It was on Friday, 8th February 1974 when Mr. Freeman presented the plans to the committee for discussion.  These plans were for recladding the outside walls, re-roofing, building new toilet facilities, schoolroom and vestry.  After much discussion, the committee unanimously agreed to seek planning permission to carry out this work.  This then would be put before the full Church membership as an alternative to building a new Church.  So it was agreed that a public meeting be called, inviting by letter, members and friends who over the years had contributed to the Building Fund.

The public meeting took place on Thursday, 25th April 1974.  Mr, Freeman welcomed all present and outlined what he wanted to do with the building.  The feeling of the meeting was unanimous that plans to reclad be brought forward and voted on at the next A.G.M. which was soon to take place.  Men with building experience came forward at the public meeting and offered to give their services free of charge. 

One man said, here are my hands Mr. Freeman please use them.  He did this and turned out to be a very good carpenter.  

A building committee was formed, namely Mr. Brunnen,  Mr. Stark,  Mr. Newell, Mr. Taylor,  Mr. Cobden and Mrs. Howard.  The Pastor was the Chairman.

The approval for the work to go forward was given at the Annual General Meeting on the 17th May 1974.   Mr.  Freeman said that with £4,859 in the Building Fund, it was not wise to delay any longer as building costs rose weekly.   He detailed his plan of campaign to the meeting and stated he was prepared to commence work immediately if approval was given.   Mr. Stark proposed that approval be given for the work to go forward.  This was seconded by Mr. Treagust and carried unanimously.  At this point, Mr. Freeman expressed his sincere thanks to Mr. Treagust for his hard work and vision over the years in controlling the increase and use of the Building Fund.  He said that without this effort by Mr. Treagust there would be no money to spend on this project.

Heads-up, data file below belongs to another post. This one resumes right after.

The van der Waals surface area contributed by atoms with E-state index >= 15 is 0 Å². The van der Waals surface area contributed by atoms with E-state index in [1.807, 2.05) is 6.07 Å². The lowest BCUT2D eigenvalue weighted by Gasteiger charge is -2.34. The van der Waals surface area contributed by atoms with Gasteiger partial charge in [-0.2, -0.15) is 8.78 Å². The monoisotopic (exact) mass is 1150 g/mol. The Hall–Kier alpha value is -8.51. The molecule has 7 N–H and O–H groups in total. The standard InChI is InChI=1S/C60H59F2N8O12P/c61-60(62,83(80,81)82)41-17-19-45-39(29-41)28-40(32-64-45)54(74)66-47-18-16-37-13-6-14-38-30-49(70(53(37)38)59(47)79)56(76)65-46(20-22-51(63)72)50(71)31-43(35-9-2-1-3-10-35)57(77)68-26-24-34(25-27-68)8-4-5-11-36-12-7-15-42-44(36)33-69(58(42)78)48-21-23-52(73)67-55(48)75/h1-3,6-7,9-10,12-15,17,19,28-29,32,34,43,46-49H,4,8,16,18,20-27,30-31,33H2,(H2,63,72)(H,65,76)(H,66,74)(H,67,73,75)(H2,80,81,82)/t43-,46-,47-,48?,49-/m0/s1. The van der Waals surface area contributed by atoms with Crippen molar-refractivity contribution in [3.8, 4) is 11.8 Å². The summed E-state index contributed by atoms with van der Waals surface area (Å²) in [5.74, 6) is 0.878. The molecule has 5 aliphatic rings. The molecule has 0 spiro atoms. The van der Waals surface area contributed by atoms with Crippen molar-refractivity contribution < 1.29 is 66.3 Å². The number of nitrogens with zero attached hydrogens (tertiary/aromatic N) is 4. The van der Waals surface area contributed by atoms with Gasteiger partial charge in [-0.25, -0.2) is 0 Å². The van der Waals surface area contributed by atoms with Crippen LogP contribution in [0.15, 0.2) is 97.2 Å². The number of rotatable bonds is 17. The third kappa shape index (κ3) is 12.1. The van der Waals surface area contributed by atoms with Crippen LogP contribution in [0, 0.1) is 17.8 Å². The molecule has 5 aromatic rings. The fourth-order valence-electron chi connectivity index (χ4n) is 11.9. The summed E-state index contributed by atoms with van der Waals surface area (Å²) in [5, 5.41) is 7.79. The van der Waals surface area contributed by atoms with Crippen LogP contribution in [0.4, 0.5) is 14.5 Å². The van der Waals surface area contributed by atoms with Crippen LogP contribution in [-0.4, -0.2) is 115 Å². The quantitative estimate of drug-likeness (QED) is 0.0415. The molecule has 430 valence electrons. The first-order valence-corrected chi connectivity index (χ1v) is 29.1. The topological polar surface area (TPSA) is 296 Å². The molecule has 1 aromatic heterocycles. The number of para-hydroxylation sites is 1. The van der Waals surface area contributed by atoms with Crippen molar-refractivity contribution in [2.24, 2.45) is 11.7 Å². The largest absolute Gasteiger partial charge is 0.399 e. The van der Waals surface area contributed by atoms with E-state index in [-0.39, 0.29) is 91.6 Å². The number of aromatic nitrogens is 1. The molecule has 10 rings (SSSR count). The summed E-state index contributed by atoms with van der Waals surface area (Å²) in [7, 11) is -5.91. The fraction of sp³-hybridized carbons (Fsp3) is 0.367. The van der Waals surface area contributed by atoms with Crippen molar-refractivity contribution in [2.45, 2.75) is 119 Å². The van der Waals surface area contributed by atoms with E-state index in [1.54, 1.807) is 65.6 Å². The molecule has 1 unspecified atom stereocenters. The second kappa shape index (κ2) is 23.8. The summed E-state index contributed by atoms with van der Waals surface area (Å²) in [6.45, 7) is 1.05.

So the work was put into top gear.  The Pastor was still working at the Post Office rising at 4.15 a.m. doing his deliveries.  Then at midday, he went straight to the Church to work until nine and ten at night. 

In October 1974 he reported that the work was progressing satisfactorily despite the inclement weather and he had high hopes of completing the new toilet and kitchen facilities for Christmas. 

The roof had been completed, much of the work on the porch done, new front steps, floors were laid in the kitchen and vestry and the toilet walls would soon be plastered. 

The Church had purchased toilet bowls, concrete posts and for the front porch, 2,000 cement blocks,  2 1/2 tons of cement; 4 tons of shingle, 3 tons of sand, 3,200 roof tiles and 2,400 bricks.  All bills were paid for as soon they came in.  It should be pointed out that the Council passed the plans within the month, with no alterations whatever this surely was a miracle.

One or two amusing stories happened during this rebuilding.  The outside corrugated sheeting was taken off and expanding wire put in its place.  This was to be coated with one inch rendering covered with Tyrolean.  To do this was needed hair  - usually horse-hair - to mix with the rendering causing it to bind and not crack.  Horse hair was impossible to get in quantity.  It was suggested that we could use strands of fibreglass; which incidentally, proved a complete success; but where could we get all that amount of fibreglass?